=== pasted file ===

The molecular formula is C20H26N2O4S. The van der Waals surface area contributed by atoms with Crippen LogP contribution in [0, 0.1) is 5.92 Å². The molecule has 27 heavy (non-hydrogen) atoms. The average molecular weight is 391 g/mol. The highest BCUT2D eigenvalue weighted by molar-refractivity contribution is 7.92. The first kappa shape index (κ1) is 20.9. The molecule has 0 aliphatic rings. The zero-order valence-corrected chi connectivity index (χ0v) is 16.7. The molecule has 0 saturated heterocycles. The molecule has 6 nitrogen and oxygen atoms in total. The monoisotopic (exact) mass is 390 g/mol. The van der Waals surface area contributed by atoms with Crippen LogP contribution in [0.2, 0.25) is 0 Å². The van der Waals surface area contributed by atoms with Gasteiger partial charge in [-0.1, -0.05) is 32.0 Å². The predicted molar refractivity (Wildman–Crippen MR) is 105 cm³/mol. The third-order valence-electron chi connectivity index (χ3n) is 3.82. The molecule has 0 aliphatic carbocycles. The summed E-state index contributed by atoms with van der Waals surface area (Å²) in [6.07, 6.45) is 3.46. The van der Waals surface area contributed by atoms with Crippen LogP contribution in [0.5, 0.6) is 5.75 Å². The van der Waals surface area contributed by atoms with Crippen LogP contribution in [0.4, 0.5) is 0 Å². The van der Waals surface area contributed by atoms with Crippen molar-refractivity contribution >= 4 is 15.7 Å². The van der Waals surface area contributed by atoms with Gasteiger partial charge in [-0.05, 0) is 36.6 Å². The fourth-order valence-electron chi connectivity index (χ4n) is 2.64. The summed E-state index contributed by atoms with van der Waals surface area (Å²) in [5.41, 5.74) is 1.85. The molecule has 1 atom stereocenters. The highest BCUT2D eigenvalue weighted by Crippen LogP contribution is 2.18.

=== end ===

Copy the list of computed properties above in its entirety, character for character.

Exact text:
The molecular formula is C20H26N2O4S. The van der Waals surface area contributed by atoms with Crippen LogP contribution in [0, 0.1) is 5.92 Å². The molecule has 27 heavy (non-hydrogen) atoms. The average molecular weight is 391 g/mol. The highest BCUT2D eigenvalue weighted by molar-refractivity contribution is 7.92. The first kappa shape index (κ1) is 20.9. The molecule has 0 aliphatic rings. The zero-order valence-corrected chi connectivity index (χ0v) is 16.7. The molecule has 0 saturated heterocycles. The molecule has 6 nitrogen and oxygen atoms in total. The monoisotopic (exact) mass is 390 g/mol. The van der Waals surface area contributed by atoms with Crippen LogP contribution in [0.2, 0.25) is 0 Å². The van der Waals surface area contributed by atoms with Gasteiger partial charge in [-0.1, -0.05) is 32.0 Å². The predicted molar refractivity (Wildman–Crippen MR) is 105 cm³/mol. The third-order valence-electron chi connectivity index (χ3n) is 3.82. The molecule has 0 aliphatic carbocycles. The summed E-state index contributed by atoms with van der Waals surface area (Å²) in [6.07, 6.45) is 3.46. The van der Waals surface area contributed by atoms with Crippen LogP contribution in [0.5, 0.6) is 5.75 Å². The van der Waals surface area contributed by atoms with Crippen LogP contribution in [0.4, 0.5) is 0 Å². The van der Waals surface area contributed by atoms with Crippen molar-refractivity contribution >= 4 is 15.7 Å². The van der Waals surface area contributed by atoms with Gasteiger partial charge in [-0.05, 0) is 36.6 Å². The fourth-order valence-electron chi connectivity index (χ4n) is 2.64. The summed E-state index contributed by atoms with van der Waals surface area (Å²) in [5.41, 5.74) is 1.85. The molecule has 1 atom stereocenters. The highest BCUT2D eigenvalue weighted by Crippen LogP contribution is 2.18.